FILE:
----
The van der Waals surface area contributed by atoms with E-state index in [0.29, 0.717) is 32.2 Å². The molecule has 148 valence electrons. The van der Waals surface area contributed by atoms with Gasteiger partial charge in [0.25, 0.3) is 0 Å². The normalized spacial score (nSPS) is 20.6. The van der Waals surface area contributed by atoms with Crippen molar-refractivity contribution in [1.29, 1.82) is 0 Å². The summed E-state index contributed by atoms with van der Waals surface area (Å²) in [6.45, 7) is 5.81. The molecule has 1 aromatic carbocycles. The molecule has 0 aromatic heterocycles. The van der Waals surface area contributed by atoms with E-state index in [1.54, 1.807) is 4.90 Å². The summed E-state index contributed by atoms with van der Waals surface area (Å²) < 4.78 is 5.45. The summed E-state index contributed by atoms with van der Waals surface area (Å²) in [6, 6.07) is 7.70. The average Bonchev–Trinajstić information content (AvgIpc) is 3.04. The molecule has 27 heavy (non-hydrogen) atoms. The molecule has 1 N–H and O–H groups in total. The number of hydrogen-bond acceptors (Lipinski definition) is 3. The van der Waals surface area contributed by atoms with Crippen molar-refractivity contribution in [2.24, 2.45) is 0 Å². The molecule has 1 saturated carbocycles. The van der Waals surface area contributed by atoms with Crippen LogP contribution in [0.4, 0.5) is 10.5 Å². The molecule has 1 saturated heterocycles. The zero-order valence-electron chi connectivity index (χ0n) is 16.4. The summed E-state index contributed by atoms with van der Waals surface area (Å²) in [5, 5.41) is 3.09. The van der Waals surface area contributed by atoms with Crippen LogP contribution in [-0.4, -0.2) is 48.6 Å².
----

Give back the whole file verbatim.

The van der Waals surface area contributed by atoms with E-state index in [0.29, 0.717) is 32.2 Å². The molecule has 148 valence electrons. The van der Waals surface area contributed by atoms with Gasteiger partial charge in [0.25, 0.3) is 0 Å². The normalized spacial score (nSPS) is 20.6. The van der Waals surface area contributed by atoms with Crippen molar-refractivity contribution in [1.29, 1.82) is 0 Å². The summed E-state index contributed by atoms with van der Waals surface area (Å²) in [6.45, 7) is 5.81. The molecule has 1 aromatic carbocycles. The molecule has 0 aromatic heterocycles. The van der Waals surface area contributed by atoms with E-state index in [1.54, 1.807) is 4.90 Å². The summed E-state index contributed by atoms with van der Waals surface area (Å²) < 4.78 is 5.45. The summed E-state index contributed by atoms with van der Waals surface area (Å²) in [6, 6.07) is 7.70. The average Bonchev–Trinajstić information content (AvgIpc) is 3.04. The molecule has 27 heavy (non-hydrogen) atoms. The molecule has 1 N–H and O–H groups in total. The number of hydrogen-bond acceptors (Lipinski definition) is 3. The van der Waals surface area contributed by atoms with Crippen molar-refractivity contribution in [2.24, 2.45) is 0 Å². The molecule has 1 saturated carbocycles. The van der Waals surface area contributed by atoms with Crippen LogP contribution in [0.4, 0.5) is 10.5 Å². The molecule has 1 saturated heterocycles. The zero-order valence-electron chi connectivity index (χ0n) is 16.4. The summed E-state index contributed by atoms with van der Waals surface area (Å²) in [5, 5.41) is 3.09. The van der Waals surface area contributed by atoms with Crippen LogP contribution in [-0.4, -0.2) is 48.6 Å².